HomeWinBuzzer NewsGoogle Launches “Dunant” Subsea Cable Project to Own More of its Data...

Google Launches “Dunant” Subsea Cable Project to Own More of its Data Connection

Google is laying a 4,000-mile subsea cable between the United States and France as it seeks to make more of its data privately connected.


In our age of hyper-connectivity, it is easy to forget data is not transferred by some kind of magical act. We are so used to having access to the connected world at an instant we often forget how we get that access. Underwater or subsea cables deliver fast data connections around the world, and is aiming to control its own data destiny.

When discussing subsea cables, it is important to remember most are shared enterprises. Many companies want to deliver super-fast data from one continent to another, so it's often better to pool resources.

That means most subsea cables are shared by companies in a consortium. Google has been increasingly taking a different route and laying its own underwater lines. The latest is a cable that will run from Virginia Beach in the U.S. to the Atlantic coast of France.

By controlling its own cable network, Google is essentially guaranteeing it owns the connections to its global data centers. The latest subsea cable is Google's fourth private connection. Called the “Dunant” cable (after Red Cross founder Henry Dunant), the connection will be the company's longest private route.

Longer Cable

Two previous cables were over shorter distances. However, the so-called “Curie” cable connecting Chile and Los Angeles was a foray into longer routes. In a blog post, the company says Dunant will help boost its network capabilities in one of the most important markets:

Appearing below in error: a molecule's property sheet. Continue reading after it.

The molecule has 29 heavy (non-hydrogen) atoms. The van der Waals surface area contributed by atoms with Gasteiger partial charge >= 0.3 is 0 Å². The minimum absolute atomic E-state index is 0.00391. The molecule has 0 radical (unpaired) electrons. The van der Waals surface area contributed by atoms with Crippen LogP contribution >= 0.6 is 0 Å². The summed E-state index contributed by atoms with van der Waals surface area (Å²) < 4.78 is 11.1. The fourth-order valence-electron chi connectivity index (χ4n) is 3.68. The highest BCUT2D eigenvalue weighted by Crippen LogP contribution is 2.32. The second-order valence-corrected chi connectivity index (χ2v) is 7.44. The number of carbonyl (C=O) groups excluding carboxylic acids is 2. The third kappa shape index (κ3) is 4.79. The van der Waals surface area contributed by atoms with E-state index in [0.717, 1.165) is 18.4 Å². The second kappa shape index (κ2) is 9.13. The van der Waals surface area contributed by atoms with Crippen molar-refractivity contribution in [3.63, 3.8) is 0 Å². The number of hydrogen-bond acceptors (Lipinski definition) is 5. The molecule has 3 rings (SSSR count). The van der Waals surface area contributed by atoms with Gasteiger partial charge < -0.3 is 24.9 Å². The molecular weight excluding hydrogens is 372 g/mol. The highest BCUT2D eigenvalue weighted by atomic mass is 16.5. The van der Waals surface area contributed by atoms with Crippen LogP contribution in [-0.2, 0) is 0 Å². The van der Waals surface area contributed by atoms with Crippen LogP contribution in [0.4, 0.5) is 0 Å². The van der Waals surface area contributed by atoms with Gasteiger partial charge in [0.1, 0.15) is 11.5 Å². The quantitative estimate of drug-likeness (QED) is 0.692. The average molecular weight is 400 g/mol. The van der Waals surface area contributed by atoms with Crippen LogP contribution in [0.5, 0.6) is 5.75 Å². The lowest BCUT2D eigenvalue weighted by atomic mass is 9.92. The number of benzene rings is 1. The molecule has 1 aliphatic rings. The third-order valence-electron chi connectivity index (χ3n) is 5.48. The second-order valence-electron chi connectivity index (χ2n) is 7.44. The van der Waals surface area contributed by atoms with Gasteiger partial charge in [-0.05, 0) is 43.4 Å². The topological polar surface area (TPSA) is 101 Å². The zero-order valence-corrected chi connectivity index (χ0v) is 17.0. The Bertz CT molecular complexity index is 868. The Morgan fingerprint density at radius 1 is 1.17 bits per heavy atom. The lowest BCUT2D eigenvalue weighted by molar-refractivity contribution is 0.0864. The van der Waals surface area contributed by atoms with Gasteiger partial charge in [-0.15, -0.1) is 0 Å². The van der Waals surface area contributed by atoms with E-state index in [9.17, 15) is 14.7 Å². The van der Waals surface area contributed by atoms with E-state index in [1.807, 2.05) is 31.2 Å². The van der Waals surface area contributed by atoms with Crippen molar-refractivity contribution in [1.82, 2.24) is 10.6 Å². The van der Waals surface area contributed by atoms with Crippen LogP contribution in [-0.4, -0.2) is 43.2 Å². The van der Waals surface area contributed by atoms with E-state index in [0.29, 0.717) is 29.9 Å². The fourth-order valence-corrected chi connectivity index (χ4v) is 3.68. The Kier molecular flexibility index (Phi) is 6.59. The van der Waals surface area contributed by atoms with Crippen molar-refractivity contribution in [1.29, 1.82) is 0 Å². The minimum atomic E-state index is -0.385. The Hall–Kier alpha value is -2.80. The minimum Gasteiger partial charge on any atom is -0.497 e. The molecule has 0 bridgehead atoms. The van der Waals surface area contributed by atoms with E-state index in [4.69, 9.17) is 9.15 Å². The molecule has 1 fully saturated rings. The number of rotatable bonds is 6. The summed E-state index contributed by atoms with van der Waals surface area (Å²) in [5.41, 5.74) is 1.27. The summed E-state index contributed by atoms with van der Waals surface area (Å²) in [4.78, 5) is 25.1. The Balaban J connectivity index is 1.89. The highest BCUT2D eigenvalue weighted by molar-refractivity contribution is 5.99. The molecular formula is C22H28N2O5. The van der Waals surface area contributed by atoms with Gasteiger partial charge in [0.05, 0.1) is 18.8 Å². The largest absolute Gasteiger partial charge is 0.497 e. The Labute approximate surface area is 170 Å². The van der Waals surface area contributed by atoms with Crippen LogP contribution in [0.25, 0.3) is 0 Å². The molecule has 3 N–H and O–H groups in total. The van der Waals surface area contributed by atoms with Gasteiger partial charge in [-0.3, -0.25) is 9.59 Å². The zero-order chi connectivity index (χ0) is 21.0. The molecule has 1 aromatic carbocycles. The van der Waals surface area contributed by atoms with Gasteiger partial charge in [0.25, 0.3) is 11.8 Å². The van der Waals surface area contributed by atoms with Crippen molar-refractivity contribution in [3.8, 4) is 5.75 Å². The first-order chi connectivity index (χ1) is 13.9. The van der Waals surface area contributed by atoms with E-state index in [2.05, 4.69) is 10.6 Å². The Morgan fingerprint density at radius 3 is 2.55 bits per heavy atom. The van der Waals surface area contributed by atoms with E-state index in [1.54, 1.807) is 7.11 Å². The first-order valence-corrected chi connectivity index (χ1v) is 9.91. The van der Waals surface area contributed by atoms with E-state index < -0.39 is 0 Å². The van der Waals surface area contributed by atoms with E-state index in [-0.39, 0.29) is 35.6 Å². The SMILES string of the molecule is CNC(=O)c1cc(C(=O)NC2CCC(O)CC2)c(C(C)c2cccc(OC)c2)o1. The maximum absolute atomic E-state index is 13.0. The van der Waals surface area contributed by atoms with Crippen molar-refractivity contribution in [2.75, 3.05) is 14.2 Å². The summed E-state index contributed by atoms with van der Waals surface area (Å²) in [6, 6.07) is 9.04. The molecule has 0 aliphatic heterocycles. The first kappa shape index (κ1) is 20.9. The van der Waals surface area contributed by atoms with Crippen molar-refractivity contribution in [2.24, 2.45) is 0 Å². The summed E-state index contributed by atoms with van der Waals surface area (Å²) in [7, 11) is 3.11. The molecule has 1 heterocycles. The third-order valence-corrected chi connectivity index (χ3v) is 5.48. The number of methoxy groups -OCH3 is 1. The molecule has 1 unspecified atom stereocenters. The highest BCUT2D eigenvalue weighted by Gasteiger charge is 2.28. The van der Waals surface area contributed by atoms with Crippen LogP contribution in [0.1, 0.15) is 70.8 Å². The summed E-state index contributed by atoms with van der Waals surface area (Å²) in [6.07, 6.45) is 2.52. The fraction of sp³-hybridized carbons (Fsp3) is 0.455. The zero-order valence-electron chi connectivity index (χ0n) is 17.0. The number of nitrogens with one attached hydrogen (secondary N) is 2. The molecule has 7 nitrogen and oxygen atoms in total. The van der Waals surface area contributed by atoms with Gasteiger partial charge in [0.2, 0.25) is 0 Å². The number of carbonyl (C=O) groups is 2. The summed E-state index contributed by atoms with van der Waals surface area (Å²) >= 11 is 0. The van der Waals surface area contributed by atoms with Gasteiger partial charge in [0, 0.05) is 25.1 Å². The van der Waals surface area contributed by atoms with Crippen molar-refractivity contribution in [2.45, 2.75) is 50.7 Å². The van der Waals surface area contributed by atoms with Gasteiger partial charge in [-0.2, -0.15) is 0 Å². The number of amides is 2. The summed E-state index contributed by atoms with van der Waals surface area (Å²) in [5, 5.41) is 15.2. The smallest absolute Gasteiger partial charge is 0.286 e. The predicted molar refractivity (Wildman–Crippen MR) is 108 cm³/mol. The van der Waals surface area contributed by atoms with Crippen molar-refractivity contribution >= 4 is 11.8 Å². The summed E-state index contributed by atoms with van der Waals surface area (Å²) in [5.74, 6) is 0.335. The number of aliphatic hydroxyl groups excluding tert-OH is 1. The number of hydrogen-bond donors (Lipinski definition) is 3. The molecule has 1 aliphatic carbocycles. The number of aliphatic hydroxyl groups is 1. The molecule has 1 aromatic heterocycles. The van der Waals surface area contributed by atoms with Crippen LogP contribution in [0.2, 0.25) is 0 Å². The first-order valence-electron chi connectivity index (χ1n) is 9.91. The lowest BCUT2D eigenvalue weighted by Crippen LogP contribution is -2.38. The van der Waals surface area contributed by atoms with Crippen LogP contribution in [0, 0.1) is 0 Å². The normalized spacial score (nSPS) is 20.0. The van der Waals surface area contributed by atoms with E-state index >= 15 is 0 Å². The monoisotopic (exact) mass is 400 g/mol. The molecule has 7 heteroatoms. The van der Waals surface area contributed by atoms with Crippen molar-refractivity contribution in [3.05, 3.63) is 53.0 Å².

“Dunant adds network capacity across the Atlantic, supplementing one of the busiest routes on the internet, and supporting the growth of Google Cloud. We're working with TE SubCom to design, manufacture and lay the cable for Dunant, which will bring well-provisioned, high-bandwidth, low-latency, highly secure cloud connections between the U.S. and Europe.”

TE SubCom is the named contractor on the project. The company will lay the 4,000-mile four-fiber pair connection before a launch in 2020.

Incidentally, Google has certainly not abandoned shared subsea cables. In fact, the company has invested heavily in a new consortium led cable that will be operational in 2019.

Luke Jones
Luke Jones
Luke has been writing about all things tech for more than five years. He is following Microsoft closely to bring you the latest news about Windows, Office, Azure, Skype, HoloLens and all the rest of their products.

Recent News